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Jintara besieged by fans, the girl don’t look too pleased with the handout- kids!

Singers are often not just judged by their singing ability, but also by their conduct and mannerisms when performing. In competitions judges often comment on the mood of the singer, arom dee is a welcomed comment. The way the singer conducts themselves offstage is also important. Somebody acting a like a big shot, even if they are, is widely frowned upon. The singer who remains humble, close to their roots, often rural, and who is seemingly unchanged by their success is often most admired. <This is largely true across Thai society, irrespective of jobStick> Different companies use varied approaches to shape the singer's image. Grammy for example, with few exceptions, turn out their acts looking very ordinary, jeans and tops are common place, in an effort to promote the idea that they are one of the people still and really like the guy or girl in the next village or soi. This may seem a little transparent and I do think they take it too far as many of their stars don’t really need any help with image – they really are genuine anyway.


Grammy star Mike Piromporn, the blue collar workers' hero and genuinely nice guy who always has time for everyone. Here at a 7-4 concert on Saturday ch 7, my 50 baht mali, not bad are they for the money? I once went to Mike’s restaurant in Lad Phrao soi 71. Not only did he sing and come and sit with us, he even went out into the street to get us a taxi, even though he has the staff to do it. Asking the driver to ‘take my friends home’ the driver did, and then refused payment as Mike had asked him, I thought it said much for the way this singer is regarded by the working man, and it would not be so if Mike went around in fancy suits sporting flashy jewellery. He gets the thumbs up from fans for taking all his flowers away with him.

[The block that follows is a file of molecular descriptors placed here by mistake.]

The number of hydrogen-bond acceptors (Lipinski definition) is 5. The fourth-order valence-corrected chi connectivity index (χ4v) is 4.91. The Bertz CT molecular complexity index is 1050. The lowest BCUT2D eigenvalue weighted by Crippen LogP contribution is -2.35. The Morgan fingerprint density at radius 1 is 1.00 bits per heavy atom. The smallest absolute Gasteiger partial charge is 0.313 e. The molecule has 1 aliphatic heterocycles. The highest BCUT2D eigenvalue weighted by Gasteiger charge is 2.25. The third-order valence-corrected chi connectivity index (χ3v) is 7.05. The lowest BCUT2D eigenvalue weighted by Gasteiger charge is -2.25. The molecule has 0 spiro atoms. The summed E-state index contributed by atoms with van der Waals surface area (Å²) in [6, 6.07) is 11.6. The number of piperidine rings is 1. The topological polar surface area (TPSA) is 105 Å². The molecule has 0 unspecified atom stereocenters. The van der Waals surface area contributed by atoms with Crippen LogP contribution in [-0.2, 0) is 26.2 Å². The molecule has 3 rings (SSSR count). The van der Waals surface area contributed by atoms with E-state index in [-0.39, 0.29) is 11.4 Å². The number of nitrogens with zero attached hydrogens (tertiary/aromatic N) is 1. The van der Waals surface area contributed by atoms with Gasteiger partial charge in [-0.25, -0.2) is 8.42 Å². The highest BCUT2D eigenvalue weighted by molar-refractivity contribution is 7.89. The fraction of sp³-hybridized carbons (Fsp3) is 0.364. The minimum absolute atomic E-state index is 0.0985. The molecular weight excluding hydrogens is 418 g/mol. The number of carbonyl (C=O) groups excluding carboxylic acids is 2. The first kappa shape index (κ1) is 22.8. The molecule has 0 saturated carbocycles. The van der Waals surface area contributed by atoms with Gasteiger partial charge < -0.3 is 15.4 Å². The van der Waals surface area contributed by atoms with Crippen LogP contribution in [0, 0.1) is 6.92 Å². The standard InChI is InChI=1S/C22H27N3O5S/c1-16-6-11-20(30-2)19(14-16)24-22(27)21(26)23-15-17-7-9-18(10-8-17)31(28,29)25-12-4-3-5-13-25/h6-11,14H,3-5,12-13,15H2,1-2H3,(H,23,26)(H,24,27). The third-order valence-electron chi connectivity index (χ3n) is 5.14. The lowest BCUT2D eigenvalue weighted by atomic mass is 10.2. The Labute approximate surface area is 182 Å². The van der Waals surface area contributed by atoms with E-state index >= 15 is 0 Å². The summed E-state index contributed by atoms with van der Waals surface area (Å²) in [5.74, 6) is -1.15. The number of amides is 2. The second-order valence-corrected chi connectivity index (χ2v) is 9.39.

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The beautiful and talented sisters Job and Joy being presented with a photo mali after the chung tang seang tong show in 2007. Pleased to say their mum liked the photo so much she took it home.


The ultimate patron / client relationship, here the prime minster turns up at a concert, not for the malis but to boost support among the rural poor and migrant workers from Issan who are the backbone of supporters of luktung and morlam. In associating himself with the music on TV he attempts to do so with rural fans where his support has been weak. And yes, he did forget the words!

This was rather like a posh Tory PM in the UK doing a bit of Reggae dancing at the Notting Hill carnival, while at the same time associating his policies with the achievements of the Queen of England, all rather unsophisticated from a falang point of view. It is striking that the musical preferences of the two political adversaries PAD and UDD are poles apart. I have yet to see any PAD gatherings where luktung or morlam were performed. The mystery is in Thai music why it has not been used more as a political voice.

Thailand often comes in for a lot negative comments these days along the lines of Thais not being as friendly, open or polite as in the ‘good old days’. When it comes to traditional music however I beg to differ.

Stickman's thoughts:

Absolutely tremendous! This excellent article reinforces my strong belief that the very best of Thailand is a long way away from the tourist areas.